31. 12. 2023 Damiano Chini Development, DevOps, NetEye

Speeding up the NetEye CI Testing Phase

Over the course of the last few years, we’ve introduced more and more features in NetEye 4. This fact has had a side effect that’s not directly visible to customers, namely that we keep adding more and more tests to the testing phase of the NetEye 4 Continuous Integration pipelines. While this ensures that regression bugs are not introduced in the various NetEye 4 features, it also implies that the NetEye CI pipelines takes longer and longer to run with each test that’s added, to the point where the mere execution of tests now takes around an hour and a half. Considering that each NetEye CI pipeline also performs an environment preparation, the total time taken by NetEye 4 CI pipelines now adds up to 2+ hours.

But is there really a problem with that? Well, think about being a developer who implements their task in ~4 hours and now wants to release the task they they’ve just implemented. They’ll have to wait for 2+ hours before maybe discovering that that task breaks a test. And most likely our developer has already started another task in the meantime to avoid wasting time, and so now has to stop work on the new task and go back to the previous task to fix it. This is frustrating for developers and increases overhead due to what is called a context switch. Ideally, when I’m done implementing a task, I’d like to know if all tests are fine within 5-10 minutes, about the time it takes for a coffee break.

Moreover, long CI pipelines (caused mainly by long-lasting test executions) make the time-to-market longer for bugfixes, for example. In fact it often happens that a when a small bug is found, the fix takes only 5 minutes, but the fix is only generally available after several hours (which often means the next day).

Given that this problem is only going to get worse with the addition of more tests, we decided to start addressing it now. But how?

Executing Tests in Parallel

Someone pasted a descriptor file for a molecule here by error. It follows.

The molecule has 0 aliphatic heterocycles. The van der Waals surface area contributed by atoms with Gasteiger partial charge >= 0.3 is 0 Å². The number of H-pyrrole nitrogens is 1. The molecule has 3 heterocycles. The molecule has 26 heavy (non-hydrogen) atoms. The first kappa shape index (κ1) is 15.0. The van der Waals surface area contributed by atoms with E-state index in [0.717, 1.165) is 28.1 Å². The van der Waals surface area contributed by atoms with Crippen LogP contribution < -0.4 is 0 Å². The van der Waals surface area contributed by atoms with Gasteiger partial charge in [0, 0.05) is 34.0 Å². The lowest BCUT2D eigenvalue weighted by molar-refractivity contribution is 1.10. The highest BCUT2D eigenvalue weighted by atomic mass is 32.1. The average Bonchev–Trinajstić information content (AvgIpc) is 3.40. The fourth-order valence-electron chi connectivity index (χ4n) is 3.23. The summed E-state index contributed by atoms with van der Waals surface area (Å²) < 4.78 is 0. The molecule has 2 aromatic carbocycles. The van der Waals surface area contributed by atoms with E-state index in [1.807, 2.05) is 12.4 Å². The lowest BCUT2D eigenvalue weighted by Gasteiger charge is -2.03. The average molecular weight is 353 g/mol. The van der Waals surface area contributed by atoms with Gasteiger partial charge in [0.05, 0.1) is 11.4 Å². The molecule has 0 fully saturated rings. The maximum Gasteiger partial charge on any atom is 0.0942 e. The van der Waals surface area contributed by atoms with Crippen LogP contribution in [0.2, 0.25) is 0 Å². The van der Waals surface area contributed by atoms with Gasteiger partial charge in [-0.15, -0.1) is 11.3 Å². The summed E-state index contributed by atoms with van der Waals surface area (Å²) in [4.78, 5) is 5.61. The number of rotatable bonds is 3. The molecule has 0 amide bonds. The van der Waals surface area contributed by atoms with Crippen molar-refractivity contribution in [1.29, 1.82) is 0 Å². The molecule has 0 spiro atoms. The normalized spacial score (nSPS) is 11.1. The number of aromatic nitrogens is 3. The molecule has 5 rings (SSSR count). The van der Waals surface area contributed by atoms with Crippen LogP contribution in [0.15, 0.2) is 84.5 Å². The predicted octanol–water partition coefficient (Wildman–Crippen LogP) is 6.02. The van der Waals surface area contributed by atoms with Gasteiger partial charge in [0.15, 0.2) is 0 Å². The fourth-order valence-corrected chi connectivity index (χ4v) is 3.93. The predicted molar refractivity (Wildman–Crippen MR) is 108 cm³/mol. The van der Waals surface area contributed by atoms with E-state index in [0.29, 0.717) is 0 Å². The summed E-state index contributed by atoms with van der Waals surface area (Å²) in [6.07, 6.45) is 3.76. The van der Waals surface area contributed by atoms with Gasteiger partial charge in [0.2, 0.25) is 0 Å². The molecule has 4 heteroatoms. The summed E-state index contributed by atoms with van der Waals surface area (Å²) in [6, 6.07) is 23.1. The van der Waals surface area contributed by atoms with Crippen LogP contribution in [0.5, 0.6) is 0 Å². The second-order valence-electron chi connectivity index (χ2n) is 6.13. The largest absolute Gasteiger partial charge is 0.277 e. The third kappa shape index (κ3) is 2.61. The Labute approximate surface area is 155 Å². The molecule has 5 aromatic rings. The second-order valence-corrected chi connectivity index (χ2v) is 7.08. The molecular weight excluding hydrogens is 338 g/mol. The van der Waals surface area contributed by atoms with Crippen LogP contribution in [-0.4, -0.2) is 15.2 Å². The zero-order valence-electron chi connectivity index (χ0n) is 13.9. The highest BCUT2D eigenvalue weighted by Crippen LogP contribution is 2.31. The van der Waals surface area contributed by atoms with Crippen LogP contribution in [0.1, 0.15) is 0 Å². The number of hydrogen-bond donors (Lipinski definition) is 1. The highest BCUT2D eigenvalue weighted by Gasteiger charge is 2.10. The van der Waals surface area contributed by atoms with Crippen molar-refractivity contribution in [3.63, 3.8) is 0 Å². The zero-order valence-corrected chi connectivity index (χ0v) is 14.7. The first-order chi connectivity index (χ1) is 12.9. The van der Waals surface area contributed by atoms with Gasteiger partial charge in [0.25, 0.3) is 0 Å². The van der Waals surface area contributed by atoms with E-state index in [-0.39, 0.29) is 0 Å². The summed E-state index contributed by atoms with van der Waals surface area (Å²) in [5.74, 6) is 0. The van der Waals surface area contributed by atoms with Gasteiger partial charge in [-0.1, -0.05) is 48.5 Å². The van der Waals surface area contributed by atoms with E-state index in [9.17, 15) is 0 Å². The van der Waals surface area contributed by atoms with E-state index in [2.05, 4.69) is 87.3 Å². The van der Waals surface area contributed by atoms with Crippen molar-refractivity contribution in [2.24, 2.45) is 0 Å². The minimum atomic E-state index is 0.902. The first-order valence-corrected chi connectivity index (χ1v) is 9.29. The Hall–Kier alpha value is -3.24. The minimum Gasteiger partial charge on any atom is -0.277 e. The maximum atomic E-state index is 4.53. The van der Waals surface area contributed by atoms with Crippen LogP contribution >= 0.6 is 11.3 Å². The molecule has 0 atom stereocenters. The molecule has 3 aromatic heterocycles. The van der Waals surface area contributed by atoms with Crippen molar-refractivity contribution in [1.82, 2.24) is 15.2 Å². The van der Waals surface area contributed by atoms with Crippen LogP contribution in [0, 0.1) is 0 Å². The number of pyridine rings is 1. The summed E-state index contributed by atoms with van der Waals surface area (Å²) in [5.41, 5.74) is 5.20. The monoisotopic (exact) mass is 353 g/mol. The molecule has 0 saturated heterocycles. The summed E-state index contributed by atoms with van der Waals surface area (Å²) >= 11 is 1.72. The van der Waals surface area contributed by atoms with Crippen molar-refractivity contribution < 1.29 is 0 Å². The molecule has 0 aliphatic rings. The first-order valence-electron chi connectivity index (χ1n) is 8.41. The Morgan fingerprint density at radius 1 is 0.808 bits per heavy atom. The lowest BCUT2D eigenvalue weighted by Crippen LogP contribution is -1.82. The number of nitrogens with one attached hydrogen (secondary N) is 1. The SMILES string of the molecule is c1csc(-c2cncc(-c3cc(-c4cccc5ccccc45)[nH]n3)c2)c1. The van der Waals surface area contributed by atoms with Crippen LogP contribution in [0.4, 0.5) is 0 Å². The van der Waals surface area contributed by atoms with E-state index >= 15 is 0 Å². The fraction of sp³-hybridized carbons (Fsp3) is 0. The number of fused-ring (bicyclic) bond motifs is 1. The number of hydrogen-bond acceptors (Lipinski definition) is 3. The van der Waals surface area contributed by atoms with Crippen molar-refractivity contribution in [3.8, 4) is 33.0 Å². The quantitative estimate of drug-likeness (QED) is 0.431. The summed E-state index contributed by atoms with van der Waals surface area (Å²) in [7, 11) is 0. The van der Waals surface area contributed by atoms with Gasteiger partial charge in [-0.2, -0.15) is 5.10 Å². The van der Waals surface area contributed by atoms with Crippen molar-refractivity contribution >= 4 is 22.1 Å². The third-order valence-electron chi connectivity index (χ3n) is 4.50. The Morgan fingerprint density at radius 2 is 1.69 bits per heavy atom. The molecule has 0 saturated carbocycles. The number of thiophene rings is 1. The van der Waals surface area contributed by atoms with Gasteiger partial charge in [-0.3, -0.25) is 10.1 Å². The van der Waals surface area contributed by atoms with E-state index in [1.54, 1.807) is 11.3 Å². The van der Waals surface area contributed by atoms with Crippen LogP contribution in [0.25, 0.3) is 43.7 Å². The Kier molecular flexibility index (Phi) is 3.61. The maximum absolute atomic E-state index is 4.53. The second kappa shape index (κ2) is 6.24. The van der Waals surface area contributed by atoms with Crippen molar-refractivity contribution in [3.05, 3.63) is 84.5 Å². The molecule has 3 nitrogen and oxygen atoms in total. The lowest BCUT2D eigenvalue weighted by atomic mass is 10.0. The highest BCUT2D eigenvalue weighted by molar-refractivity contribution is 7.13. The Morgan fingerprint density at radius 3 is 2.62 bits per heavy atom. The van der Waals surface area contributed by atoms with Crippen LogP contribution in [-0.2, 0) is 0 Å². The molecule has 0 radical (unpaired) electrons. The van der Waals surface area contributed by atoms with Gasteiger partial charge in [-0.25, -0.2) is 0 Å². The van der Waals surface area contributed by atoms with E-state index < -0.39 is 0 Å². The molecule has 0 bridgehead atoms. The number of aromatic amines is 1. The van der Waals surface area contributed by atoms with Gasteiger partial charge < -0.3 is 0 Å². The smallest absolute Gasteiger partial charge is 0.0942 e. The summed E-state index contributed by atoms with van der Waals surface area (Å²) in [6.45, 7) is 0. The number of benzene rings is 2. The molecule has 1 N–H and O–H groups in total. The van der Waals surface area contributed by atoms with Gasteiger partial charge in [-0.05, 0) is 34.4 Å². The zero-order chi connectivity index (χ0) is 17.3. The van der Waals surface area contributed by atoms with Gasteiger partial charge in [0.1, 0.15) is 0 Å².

Since until now CI tests for NetEye were executed sequentially, the logical way to reduce the duration of the testing phase is to perform the test execution in parallel.

So, can we just rewrite our sequential test runner to turn it into a parallel test runner in order to achieve our goal? Unluckily no, because some subset of the tests would break. In fact, many of the already present integration tests are performing operations that may break other tests if executed in parallel.

For example, some integration tests that ensure that different configurations of a service work as expected, modify the configuration of the service (e.g. Icinga 2) and restart that service to apply the configuration. Of course if in the meantime another test is performing some checks on the service assuming it’s running with the standard configuration, that test is going to break.

Nonetheless most of the tests that break when executed in parallel could be adapted to make them ready to be run in parallel, but it’s not trivial and requires some effort from the developers since there are a lot of tests to be adapted. If we were to decide to migrate all existing tests to be ready to run in parallel, this would probably block our overall development for a few weeks, which is not sustainable.

Gradually Passing to Parallel Tests

When doing something requires a big effort, the best thing is often to split it in smaller, more manageable parts. We’ve tried to carry this over to the context of running the tests in parallel.

So in order to gradually switch to parallel tests we decided to take the following approach. Since we cannot migrate all tests in a single step, we kept a stage in our pipelines that still executes tests in a sequential way. Then, a new separate stage in our pipelines executes tests in a parallel way – this stage was empty at the beginning, i.e. it was not executing any tests.

The idea is that newly introduced tests must always be written in such a way that they can be run in parallel with other tests, which should alleviate the problem of the testing phase getting longer and longer with every test that we add. At the same time, we will gradually migrate existing tests from the sequential test phase to the parallel test phase, which will allow us to actually reduce the current duration of the CI pipelines.

On a side note, in order to improve our Cluster testing pipelines, we also decided to write the new parallel tests in such a way that they can be executed on NetEye Cluster environments. In this way, we can run these tests in our Cluster testing pipelines in addition to the simple NetEye Single Instances, which will greatly help us in ensuring that all features also work as expected on NetEye Cluster environments, which always have some particularities with respect to Single Instances.

Current Status

We’ve already started migrating tests to the parallel stage and have managed to migrate all Elastic Stack tests to parallel tests, but this is only a small subset of all the tests we have. Unfortunately we don’t yet have enough metrics to tell how much time was gained due to this migration, but we’re working on our Continuous Integration metrics, so soon we’ll be able to give you more precise numbers, maybe even in the next blog post!

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Damiano Chini

Damiano Chini


Damiano Chini

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